esahubble_opo9930d September 16th, 1999
Credit: University of Massachusetts and Infrared Processing and Analysis Center
The Two Micron All-Sky Survey (2MASS) was a survey of the whole sky in three infrared wavebands, which was taken between 1997 and 2001. 2MASS used two highly-automated 1.3-m telescopes, one at Mt. Hopkins, Arizona (for the Northern Hemisphere), and one at the Cerro Tololo Inter-American Observatory, Chile (for the Southern Hemisphere). The advantage of the data taken in the near infrared was an unprecedented view of the Milky Way nearly free of the obscuring effects of interstellar dust. Therefore the survey revealed the true distribution of luminous mass, and thus the largest structures, over the entire length of the Galaxy. Especially a look at the center of the Milky Way revealed details, which could never have been seen in the optical, as this region of obscured by various clouds of dust and gas. The resulting data and images from 2MASS are currently in the public domain, and may be accessed online for free by anyone.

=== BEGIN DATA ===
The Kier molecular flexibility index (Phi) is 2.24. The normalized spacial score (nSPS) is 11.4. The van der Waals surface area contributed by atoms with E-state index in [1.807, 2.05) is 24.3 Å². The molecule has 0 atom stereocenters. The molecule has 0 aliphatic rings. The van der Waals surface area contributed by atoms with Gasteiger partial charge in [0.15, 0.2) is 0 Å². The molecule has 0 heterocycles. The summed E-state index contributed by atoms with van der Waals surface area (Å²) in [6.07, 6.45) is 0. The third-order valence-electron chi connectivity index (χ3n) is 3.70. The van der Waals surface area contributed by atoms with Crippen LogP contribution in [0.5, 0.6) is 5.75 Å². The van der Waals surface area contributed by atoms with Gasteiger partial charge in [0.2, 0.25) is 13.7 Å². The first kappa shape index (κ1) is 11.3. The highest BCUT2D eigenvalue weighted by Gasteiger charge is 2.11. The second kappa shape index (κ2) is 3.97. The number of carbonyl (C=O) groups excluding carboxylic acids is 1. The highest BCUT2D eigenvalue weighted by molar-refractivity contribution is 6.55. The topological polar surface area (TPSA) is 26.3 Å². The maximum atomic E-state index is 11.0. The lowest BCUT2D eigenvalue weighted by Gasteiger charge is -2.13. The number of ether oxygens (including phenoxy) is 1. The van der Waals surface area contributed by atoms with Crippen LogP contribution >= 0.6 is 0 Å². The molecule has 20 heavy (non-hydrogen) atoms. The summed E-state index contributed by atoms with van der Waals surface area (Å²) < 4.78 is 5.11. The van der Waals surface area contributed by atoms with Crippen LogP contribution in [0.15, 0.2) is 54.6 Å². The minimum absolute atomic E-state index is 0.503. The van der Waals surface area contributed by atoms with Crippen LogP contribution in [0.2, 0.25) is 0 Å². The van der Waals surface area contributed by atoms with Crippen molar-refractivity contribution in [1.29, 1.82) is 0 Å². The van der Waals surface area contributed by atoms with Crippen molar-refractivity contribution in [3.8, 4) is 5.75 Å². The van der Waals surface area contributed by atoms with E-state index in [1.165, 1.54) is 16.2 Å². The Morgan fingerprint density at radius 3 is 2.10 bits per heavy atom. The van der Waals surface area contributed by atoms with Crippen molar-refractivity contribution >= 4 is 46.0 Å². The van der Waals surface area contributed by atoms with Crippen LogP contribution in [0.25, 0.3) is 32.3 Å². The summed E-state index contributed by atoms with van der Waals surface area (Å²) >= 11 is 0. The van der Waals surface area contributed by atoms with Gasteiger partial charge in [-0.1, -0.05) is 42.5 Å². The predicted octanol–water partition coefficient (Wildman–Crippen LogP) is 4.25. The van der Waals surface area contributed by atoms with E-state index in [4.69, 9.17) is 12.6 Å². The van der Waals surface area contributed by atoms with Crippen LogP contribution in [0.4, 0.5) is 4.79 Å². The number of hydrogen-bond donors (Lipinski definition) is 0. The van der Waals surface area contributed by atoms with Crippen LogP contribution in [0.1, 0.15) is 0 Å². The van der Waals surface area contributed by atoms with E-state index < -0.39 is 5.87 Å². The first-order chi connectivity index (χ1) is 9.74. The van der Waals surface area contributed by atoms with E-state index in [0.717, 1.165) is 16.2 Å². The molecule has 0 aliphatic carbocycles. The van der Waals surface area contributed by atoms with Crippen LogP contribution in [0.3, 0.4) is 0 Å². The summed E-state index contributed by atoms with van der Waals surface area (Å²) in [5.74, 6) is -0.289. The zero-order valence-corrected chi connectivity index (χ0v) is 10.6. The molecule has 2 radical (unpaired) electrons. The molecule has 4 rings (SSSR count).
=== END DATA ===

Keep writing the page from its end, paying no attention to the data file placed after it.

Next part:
Image Source: https://www.spacetelescope.org/images/opo9930d/
Curator: ESA/Hubble, Garching bei München, Germany
Image Use Policy: Creative Commons Attribution 4.0 International License
Detailed color mapping information coming soon...
There is no distance meta data in this image.